FIG. 7 is a partial sectional view taken along line 7-7 of FIG. 5.
FIG. 8 is a sectional view taken along line 88 of FIG. 5.
FIG. 9 is a partial sectional view taken along line 8-8 of FIG. 5.
Referring now to the drawings in detail, wherein like numerals indicate like elements, there is shown in FIG. 1 a pair of stereophonic headphones designated generally at 1 0.
As shown, the headphones 10 include first and second housing 12 and 14 which are pivotally mounted on a support bracket 16. The bracket which may be made of any conventional material is preferably provided with a closed conduit 18 through which suitable interconnection conductors between the headphones can be threaded. Additionally, if desired, the side of the bracket adjacent the head of the wearer may have a layer of foamed plastic 19. The housings l2 and 14 may be connected to the bracket by suitable pins 24 and 26.
The housings l2 and 14 and the bracket 16 are preferably made of the same material to promote uniformity of design and color. Additionally, to further compliment this uniformity the inwardly facing portions of the housings l2 and 14 are made of the same foamed plastic as appears on the bracket.
The outer portions of the housing are generally elongated hollow members having outer walls 23 and inner walls 24 that define an open space 25 therebetween. Mounted in space 25 are a pair of audio transducers 26 and 28. The transducers are supported on inner wall 24 in spaced longitudinal relation to each other. Each audio transducer takes the form of a 1-inch or 1 and V2 inch speaker. Such speakers are available on the market and hence, need not be described in detail. Of course, better quality speakers are preferable in order to obtain a more faithful audio reproduction of the electronic signal.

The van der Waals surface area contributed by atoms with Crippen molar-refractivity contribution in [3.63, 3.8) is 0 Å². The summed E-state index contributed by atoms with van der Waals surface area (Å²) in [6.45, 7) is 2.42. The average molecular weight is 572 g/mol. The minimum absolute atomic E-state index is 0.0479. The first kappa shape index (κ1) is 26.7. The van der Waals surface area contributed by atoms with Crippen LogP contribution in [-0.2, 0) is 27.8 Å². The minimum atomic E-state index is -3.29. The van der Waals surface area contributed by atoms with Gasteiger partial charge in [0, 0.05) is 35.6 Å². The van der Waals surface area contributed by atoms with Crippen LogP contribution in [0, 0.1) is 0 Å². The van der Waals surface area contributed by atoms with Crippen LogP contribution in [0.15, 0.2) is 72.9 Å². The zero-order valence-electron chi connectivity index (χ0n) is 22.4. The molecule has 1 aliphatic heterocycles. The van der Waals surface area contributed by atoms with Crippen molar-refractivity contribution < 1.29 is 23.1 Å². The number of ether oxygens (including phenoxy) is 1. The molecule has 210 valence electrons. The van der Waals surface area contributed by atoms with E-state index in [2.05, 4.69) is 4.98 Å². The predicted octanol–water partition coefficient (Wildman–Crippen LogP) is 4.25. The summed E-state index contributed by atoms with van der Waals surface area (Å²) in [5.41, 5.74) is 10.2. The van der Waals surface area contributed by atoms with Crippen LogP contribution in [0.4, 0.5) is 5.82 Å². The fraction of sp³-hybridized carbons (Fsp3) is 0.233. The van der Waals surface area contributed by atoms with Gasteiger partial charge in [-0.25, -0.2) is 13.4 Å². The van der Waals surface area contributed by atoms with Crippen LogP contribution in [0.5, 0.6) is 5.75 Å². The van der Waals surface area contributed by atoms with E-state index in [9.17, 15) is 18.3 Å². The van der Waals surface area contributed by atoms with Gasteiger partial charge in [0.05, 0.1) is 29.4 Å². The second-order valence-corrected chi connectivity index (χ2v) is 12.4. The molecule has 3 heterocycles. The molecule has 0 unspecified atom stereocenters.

As best seen in FIGS. 1 and 3, audio transducers 26 and 28 are in side-by-side spaced relation to each other. It is to be noted that for the purposes of achieving a unique design of the headphones the speakers are placed so that their centers are aligned with bracket 16. This arrangement permits the bracket to be worn across the back of the head, rather than over the head.
The aforementioned opening through which sound emenates is defined by louvers 32 which are centrally positioned in wall 24. The louvers are preferably disposed horizontally. Additionally, it should be noted that the foamed plastic connected to the inside wall 24 completely covers that wall with the exception of an opening 34 immediately overlying the louvers 32. The louvers are mounted so that vibration due to resonance is substantially eliminated. A preferred manner of achieving this is by coating the louvers with cloth. In this regard it should be noted that the perimeter defined by opening 34 is sufficiently large so that the ear of a listener is completely enveloped thereby. That is, sound emanates directly from the louvered openings directly into the ear without being transmitted through the foamed plastic. It is important to minimize the contact between the foamed plastic and the listeners ear since it is possible for the foam to conduct the sound from the speakers to the ear.
As thus positioned within the housings I2 and 14, the audio transducers 26 and 38 carry a sound pattern which provides a full panorama effect to the listener. In other words, to the listener, the sound seems to be directed at him along a continuum extending fully from his left side to his right side.